Nexmo, a telecom API-focused firm that provides both voice and SMS services, saw its revenue rise 177 percent in the first half of 2014 when compared to the first half of 2013, it told TechCrunch. The company had top line of $29.4 million in the period, up from $10.6 million in the preceding half year.
Over the course of its life, Nexmo has long been open with its growth numbers. Unlike most private companies, it has kept the public mostly abreast of its revenue expansion, and hiring patterns.
The cynical response to that fact is that Nexmo has grown quickly, and so its sharing of usually hidden data isn’t too surprising. A simple rejoinder is that most companies, even firms that are doing well, still won’t share much in the way of hard metrics.
I met with Nexmo’s CEO Tony Jamous and another executive recently, digging into the company’s 2014 performance. Nexmo was, until 2014, profitable. The company ran lean in its early days — I first met Jamous when his company was operating out of shared space in San Francisco, despite having raised more than $3 million at that point, and recording revenues of around $4 million per month — but has since raised an $18 million Series C round of capital, and has increased its marketing spend as it chases growth.
The road to today:
- February, 2013: Nexmo raises $3 million.
- August, 2013: Revenue of $4 million in the month. Nexmo expects full-year revenue of $40 million.
- January, 2014: Nexmo raises $18 million. The company claims around 10 percent monthly growth, and that it was currently generating revenue at around the $50 million run-rate mark. Nexmo also indicated that it told its investors that it would record around 100 percent year-over-year revenue growth in 2014.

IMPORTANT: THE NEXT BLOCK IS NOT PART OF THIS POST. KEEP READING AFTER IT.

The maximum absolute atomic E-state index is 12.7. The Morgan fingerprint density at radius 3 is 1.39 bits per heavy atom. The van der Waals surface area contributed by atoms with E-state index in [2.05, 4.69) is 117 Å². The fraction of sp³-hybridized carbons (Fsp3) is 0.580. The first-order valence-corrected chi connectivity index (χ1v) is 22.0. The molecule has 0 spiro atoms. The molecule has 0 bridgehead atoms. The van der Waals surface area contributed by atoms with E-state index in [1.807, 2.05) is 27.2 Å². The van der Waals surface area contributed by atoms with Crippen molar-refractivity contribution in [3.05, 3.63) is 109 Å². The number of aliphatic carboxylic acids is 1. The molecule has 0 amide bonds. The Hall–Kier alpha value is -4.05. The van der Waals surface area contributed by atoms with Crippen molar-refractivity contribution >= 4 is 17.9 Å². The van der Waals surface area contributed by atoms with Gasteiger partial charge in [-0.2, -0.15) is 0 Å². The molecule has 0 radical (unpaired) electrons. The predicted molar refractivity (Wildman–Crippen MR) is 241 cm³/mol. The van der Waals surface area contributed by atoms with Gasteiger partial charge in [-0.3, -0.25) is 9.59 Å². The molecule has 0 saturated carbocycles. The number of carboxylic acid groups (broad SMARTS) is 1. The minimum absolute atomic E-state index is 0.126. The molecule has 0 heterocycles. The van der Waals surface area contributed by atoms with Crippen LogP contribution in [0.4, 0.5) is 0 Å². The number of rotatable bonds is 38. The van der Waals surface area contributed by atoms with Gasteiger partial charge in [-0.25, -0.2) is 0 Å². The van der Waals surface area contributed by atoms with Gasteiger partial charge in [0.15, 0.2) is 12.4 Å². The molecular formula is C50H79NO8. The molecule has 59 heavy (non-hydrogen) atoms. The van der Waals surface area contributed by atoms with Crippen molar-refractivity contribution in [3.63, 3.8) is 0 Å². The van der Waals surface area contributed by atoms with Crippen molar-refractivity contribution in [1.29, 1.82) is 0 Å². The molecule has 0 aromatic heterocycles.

- March, 2014: Nexmo’s run rate is now $60 million, up 20 percent from a few months before.
According to Jamous, Nexmo’s run rate is now $72 million, up from $66 million in July.
A $72 million run rate is $6 million per month, or around 50 percent higher than its previously disclosed $4 million rate recorded in August of 2013, and up a slimmer 20 percent from March. Slower growth than you expected? Check the following chart of Nexmo’s SMS traffic:
As you’ll note, around August of last year, Nexmo’s volume slipped for a period, though it more than recovered. The short-term revenue impact of the decline in SMS volume was likely attenuated by the company’s expansion of its voice services.
Nexmo told TechCrunch that it expects its full-year revenue to be $70 million, which it also claims on a document is a 100 percent increase from its 2013 figure. That would imply that Nexmo had full-year 2013 revenue of $35 million, slightly less than its August 2013 prediction. The above chart likely explains the difference.
In its current form, Nexmo looks healthy — a 50 percent growth rate in calendar 2015 would put its full-year revenue over $100 million, and its run rate would be higher than that figure. The company’s year-over-year API traffic growth is north of 400 percent.
Also, Nexmo told TechCrunch that it is currently accreting 5,000 new customers each month, around 7 percent month-over-month growth when compared to its current customer count. It has also rapidly staffed, with its year-end employee tally expected to reach 100.
Nexmo grew quickly, and then hit a several month speed bump in its SMS traffic. That period of weakness has passed, it seems. (It isn’t surprising that Nexmo was willing to share new data now, given that it is growing quickly again.) Provided that its SMS sales growth continues, Nexmo’s expansion shouldn’t struggle.
It’s worth noting the company’s SMS volume, as Nexmo’s revenue is mostly sourced from it. The company derived 12 percent of its revenue from voice services in the first half of 2014, and expects that figure to rise to 15 percent for the full year. So, SMS remains the majority of its income.
Nexmo grew by providing SMS services to the growing OTT market — Line, Viber and KaKaoTalk, etc. — something that has been a key strength for the company, and also a potential weakness: If consumers shift from OTT apps, it could turn down Nexmo’s volume and slow its growth.
The company told TechCrunch that it has 12 months of capital at current burn rates. When 2014 ends, I’ll check back with the firm to see what its final revenue tally for the year ends up being. For now, Nexmo is leaving a trail of information behind it that might make for a decent case study when all is said and done.